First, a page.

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The question. Let's say a pterosaur like Q. Northropi survived as an isolate and thrived as apex predator in New Zealand for millions of years. Without much evolutionary pressure its species remained biologically stable. Then the Maori arrived around 900 AD, and were able to, in something like 200 years to domesticate those large flying reptiles.

From Wikipedia: "In 2010, Mike Habib, a professor of biomechanics at Chatham University, and Mark Witton, a British paleontologist, after factoring wingspan, body weight, and aerodynamics, were led by computer modeling to conclude that Q. northropi was capable of flight up to 130 km/h (80 mph) for 7 to 10 days at altitudes of 4,600 m (15,000 ft). Habib further suggested a maximum flight range of 13,000–19,000 km (8,000–12,000 mi) for Q. northropi."

How would that work? Humans able to fly a fast and long range mount?

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    $\begingroup$ Hi Inquirer.. remarkable scenario ! You want to know how flight would have influenced the Maori, when they could have developed it long ago ? Keep in mind ONE question is asked here, your current question is very broad.. we can't invent your story for you ! $\endgroup$
    – Goodies
    Dec 25, 2021 at 3:27
  • $\begingroup$ Similar scenario: worldbuilding.stackexchange.com/questions/171753/… $\endgroup$
    – Willk
    Dec 25, 2021 at 21:38
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    $\begingroup$ Issues: A creature with that kind of range probably would not remained confined to a single island. A creature that evolved to have that kind of range probably relied on it to survive sustainably. And if somehow it survived and thrived without leaving the island, it would over millions of years lose the fairly extreme adaptations that allowed it to have such an enormous range. You need evolutionary pressure to weed out the random range-reducing mutations that will otherwise accumulate. $\endgroup$ Dec 26, 2021 at 13:40
  • $\begingroup$ How do you drag the domestication period beyond a handful of years? Jo Maori first meets and tames one critter, which takes not centuries but days or weeks. Jo and his buddies tame more until by chance or choice, they've tamed a breeding pair. What more is needed? For a brief, 90-odd minute explanation of how that might work, someone about 1970 made a movie called "Conquistor" … though sadly my search engine doesn't now want to acknowledge that. That Habib-Witton computation looks far-fetched, unless everything with that wingspan, weight, and aerodynamics shares that flight performance. $\endgroup$ Dec 29, 2021 at 0:40

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The problem is mass. Large pterodactyls like Q. Northropi evolved only at the expense of having to shed every gram of unnecessary weight possible. Their bones were full of air spaces that saved weight at the expense of load bearing capability. And their muscle mass was restricted to the minimum needed to get them airborne and up to altitude. After that like albatrosses they relied their ability to glide to cover long distances. As far as I can remember Q. Northropi weighed somewhere in the vicinity of about 200 kilos or so (we think). Say about about 450 pounds (probably less) in old money.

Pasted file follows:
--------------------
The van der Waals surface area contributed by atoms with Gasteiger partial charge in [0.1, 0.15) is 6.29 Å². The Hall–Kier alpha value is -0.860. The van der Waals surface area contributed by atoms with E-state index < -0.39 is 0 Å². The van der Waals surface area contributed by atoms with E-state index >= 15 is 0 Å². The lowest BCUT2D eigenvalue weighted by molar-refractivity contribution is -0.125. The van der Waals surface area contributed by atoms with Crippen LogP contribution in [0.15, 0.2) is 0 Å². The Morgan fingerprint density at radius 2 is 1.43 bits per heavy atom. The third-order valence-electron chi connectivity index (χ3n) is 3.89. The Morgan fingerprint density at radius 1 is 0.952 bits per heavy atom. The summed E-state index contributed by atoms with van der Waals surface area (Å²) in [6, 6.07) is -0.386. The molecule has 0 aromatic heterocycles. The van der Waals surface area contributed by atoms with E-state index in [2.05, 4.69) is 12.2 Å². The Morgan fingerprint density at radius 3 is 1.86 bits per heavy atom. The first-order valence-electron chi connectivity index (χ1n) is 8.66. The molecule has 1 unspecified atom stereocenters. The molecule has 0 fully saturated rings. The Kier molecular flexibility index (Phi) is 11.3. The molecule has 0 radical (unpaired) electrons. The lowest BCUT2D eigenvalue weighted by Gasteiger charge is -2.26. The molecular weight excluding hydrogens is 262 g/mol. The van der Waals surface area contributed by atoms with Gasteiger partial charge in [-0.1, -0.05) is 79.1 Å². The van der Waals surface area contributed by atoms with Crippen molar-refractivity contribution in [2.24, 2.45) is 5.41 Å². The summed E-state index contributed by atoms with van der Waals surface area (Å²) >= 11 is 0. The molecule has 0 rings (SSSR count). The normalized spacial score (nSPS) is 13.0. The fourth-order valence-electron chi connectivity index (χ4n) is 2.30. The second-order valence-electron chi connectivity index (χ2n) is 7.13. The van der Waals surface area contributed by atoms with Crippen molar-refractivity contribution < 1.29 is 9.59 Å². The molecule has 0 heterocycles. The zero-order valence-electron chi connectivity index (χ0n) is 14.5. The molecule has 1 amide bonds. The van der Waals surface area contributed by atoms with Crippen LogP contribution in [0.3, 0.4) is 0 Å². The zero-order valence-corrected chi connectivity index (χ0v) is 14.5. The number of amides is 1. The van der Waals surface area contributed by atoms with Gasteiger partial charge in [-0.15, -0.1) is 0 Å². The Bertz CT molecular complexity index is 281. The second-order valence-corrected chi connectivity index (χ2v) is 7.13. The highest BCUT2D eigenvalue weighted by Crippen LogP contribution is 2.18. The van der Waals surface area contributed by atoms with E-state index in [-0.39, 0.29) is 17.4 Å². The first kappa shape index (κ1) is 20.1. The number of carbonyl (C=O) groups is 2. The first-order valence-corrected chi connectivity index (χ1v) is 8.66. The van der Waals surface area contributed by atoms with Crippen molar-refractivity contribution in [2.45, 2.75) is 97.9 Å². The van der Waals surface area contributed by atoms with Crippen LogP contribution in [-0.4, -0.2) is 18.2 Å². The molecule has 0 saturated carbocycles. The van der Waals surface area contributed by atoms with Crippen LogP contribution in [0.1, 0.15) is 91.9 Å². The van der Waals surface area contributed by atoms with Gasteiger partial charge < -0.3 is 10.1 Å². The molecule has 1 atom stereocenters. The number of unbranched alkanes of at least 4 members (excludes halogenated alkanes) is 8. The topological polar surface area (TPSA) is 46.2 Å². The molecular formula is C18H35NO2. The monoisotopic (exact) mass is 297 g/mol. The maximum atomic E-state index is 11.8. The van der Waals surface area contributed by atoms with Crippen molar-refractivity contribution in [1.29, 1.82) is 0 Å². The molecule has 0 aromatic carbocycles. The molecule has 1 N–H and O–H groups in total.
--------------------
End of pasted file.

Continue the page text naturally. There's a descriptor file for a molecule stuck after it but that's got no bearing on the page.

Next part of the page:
There's simply no way an animal weighing 200 kilos could carry an adult human of average weight, say 80 kilos any practical distance - even on land let alone in the air. (And have you seen the size of the average Maori front row forward!)

EDIT/frame challenge: Have you considered falconry either using Haast's eagles or a suitably carnivorous pterodactyl?

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  • $\begingroup$ What if they were bred for the task? $\endgroup$ Dec 25, 2021 at 18:05
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    $\begingroup$ I believe there are upper limits on how massive flying creature can become. These include eternal factors like atmospheric oxygen levels and gravity (one varying over geopolitical periods the other not). And biological ones - chiefly the issue of how far evolution can push the bone strength to weight ratio and the amount of energy that can be extracted from muscles. Probably lots of others as well. Regardless animals can grow larger in marine environments than on land because the water supports their weight and land animals can grow larger than flying creatures for the same reason. $\endgroup$
    – Mon
    Dec 25, 2021 at 22:49
  • $\begingroup$ "There's simply no way an animal weighing 200 kilos could carry an adult human [of] 80 kilos [...] on land" What about horses, camels, etc.? (Quick search suggest mean horse weighs-in about 600 kg and camel around 700 kg.) $\endgroup$
    – D. Kovács
    Dec 26, 2021 at 20:35
  • $\begingroup$ Err... I think you answered your own question. Using your own figures the animals you named weight at least 3 times more than Q. Northropi did (and the figure I quoted for its weight was at the extreme upper end of the estimated maximum). That aside your still forgetting the difference in bone structure & the difference that makes to load bearing capacity (strength) AND finally and obviously the dactyl has to get airborne, horses and camels don't. Depending on their specific gait large/heavy terrestrial animals support their weight on at least one leg at all times. $\endgroup$